Best of Both Worlds

Back in February of 2015, I wrote a blog asking a very simple question: how many vendors does it take to implement DevOps? At the time I wrote the post, I felt the answer was one. Almost two years later, I believe that now more than ever. So why do companies insist on manually building a pipeline instead of using a unified solution?

Fear of Vendor Lock In

Despite the fact some vendors offer a complete solution, many still attempt to build DevOps pipelines using as many vendors as possible.

Historically, putting all your eggs in one basket has proved to be risky. Because the systems only provided an All or Nothing approach, users would lose the flexibility to adopt new technology as it was released. The customer was forced to wait for the solution provider to offer an equivalent feature or worse have to start over again with another solution. Customers started to avoid the benefits of a unified solution for flexibility.

This allowed the customer to adapt the hot new technology and be on the bleeding edge with their pipeline. They could evaluate each offering and select the best of breed in each area. On the surface this seemed like a great idea until they realized the products did not play well together. By this point, they had convinced themselves the cost of integration was unavoidable and just a cost of doing business.

This change in customer mindset had vendors focusing on having the best CI system or source control instead of an integrated system. With vendors only focusing on a part of the pipeline, there were great advances in each area. However, the effort to integrate continued to increase at an alarming rate. Eventually the cost of maintaining the pipeline became too great and actually started to have a noticeable impact on developer productivity.

Even when all the products play nice with each other, it can be difficult to enable good traceability from a code change all the way to production. This is the reason more and more vendors are starting to expand their offerings to reduce the cost and risk of integration.

Calculate True Cost of Ownership

When building your DevOps pipeline, you have to consider the true cost of ownership. The cost is much more than what you paid for the products. The cost includes the amount of time and effort to integrate and maintain them. Time spent on integration and maintenance is time not spent innovating on the software that makes your company money. To try and reduce the cost of ownership, vendors have begun to join forces (http://www.businesswire.com/news/home/20160914005298/en/DevOps-Leaders-Announce-DevOps-Express-Industry-Initiative). This should help mitigate the cost of building your own DevOps pipeline. Nevertheless, with each new tool and vendor, you incur a cost of integration. Someone on your team is now responsible for maintaining that pipeline. Making sure all products are upgraded and that the integration is still intact. This is time much better spent delivering value to your end users instead of maintaining your pipeline.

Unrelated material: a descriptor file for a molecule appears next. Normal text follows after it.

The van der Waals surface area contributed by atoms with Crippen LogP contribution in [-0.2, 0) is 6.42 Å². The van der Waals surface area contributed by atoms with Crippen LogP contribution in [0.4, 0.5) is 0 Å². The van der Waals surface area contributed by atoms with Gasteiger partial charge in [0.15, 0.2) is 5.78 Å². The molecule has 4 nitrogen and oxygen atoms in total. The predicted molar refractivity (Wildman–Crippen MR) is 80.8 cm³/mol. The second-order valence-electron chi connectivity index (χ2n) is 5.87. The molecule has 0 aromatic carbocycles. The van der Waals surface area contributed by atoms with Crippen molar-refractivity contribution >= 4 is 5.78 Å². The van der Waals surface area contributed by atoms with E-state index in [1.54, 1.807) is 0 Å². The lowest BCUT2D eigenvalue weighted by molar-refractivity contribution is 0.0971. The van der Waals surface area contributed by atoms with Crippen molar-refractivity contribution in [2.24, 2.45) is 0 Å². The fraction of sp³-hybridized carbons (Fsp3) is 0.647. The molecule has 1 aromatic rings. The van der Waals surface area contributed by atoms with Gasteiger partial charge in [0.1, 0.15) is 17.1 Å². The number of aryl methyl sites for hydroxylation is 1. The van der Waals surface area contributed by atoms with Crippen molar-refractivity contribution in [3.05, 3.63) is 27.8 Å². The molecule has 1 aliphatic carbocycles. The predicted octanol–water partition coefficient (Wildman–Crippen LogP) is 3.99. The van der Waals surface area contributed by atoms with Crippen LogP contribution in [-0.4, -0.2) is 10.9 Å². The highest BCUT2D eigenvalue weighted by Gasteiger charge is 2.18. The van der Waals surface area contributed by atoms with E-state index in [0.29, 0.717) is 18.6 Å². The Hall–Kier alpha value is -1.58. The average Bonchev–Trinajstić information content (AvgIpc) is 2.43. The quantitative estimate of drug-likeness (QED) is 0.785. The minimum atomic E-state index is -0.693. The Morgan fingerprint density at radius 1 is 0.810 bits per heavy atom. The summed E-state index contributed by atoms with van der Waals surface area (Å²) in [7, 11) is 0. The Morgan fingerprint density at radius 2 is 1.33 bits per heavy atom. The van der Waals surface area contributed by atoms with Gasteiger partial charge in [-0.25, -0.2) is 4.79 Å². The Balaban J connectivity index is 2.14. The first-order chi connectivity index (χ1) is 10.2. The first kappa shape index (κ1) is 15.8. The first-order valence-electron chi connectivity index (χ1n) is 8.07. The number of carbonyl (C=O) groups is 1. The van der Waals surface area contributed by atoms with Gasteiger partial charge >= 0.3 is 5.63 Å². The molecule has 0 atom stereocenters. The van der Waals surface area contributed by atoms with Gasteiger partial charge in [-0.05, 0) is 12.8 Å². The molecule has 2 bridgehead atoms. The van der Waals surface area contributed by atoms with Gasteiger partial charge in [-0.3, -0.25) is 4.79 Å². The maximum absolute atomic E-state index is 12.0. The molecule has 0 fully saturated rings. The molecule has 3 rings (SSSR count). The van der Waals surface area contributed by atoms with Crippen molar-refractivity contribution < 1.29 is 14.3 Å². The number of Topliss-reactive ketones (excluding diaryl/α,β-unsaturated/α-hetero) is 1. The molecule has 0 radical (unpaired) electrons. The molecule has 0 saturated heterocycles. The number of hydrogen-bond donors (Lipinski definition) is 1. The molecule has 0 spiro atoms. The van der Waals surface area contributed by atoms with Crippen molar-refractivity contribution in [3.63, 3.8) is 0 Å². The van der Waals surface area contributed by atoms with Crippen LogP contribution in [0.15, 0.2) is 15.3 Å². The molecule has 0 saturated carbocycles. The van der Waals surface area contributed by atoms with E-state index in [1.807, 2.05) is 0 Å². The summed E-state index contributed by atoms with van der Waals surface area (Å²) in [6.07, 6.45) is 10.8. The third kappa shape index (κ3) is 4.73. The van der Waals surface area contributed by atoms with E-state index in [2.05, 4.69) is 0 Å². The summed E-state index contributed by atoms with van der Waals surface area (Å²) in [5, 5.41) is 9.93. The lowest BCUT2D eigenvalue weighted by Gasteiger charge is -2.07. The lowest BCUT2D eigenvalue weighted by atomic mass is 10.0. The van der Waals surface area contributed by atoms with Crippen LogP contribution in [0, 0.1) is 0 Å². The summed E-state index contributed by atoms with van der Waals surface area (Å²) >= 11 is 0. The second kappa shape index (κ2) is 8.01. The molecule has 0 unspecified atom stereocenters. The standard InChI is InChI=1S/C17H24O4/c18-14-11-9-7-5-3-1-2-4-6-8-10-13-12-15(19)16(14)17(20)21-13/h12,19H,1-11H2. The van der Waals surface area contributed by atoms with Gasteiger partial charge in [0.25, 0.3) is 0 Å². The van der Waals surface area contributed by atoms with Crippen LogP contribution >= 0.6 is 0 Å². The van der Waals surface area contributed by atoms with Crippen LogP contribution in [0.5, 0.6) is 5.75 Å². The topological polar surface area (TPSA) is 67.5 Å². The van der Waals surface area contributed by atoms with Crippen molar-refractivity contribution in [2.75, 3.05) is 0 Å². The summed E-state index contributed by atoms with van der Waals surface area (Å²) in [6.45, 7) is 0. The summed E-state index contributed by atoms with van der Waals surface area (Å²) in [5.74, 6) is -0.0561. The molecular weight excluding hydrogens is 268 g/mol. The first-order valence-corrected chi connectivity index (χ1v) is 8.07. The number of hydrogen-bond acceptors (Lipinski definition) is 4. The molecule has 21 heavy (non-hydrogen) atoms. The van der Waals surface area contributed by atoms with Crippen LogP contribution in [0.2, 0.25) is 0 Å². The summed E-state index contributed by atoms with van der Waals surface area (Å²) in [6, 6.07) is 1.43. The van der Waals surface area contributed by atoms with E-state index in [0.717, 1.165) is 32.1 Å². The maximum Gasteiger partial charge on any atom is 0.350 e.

Adding vendors also complicates your billing, as you are paying multiple vendors instead of one. The opportunity for bundle or volume discounts is also reduced.

Best of Breed

I have meet many customers that claim they want the best of breed products. However, when I asked what made one product better than another, I often found that they did not even use that feature. They were complicating their pipeline out of vanity. Everyone else said this was the best so we wanted to be on the best. You need to find the best product for you which might not be the best of breed for that area. Just because Product A does not have all the bells and whistles as Product B does not mean Product B is the right one for you.

Best of Both Worlds

Today, customers want the ease of a unified solution with the ability to select best of breed. Solutions like Team Services offer you both. Even though Team Services offers everything you need to build a DevOps pipeline from source control and continuous integration to package management and continuous delivery, you are free to replace each piece with the product of your choice. If you already have an investment in a continuous integration system, you can continue to use it along with everything else Team Services has to offer. This can go a long way towards reducing the number of vendors in your pipeline.

We have taken a new approach with Team Services. It is an approach that tries to appeal to both types of customers: those that want a unified solution and those that want Best of Breed. We have teams dedicated to Agile planning, source control, continuous integration, package management, and continuous delivery. These teams work to make sure we stack up against all the offerings of each category. However, they never lose sight of the power of a unified system.

This approach reduces the complexity of building and maintaining your pipeline while retaining your flexibility to select products that are the best fit for your organization.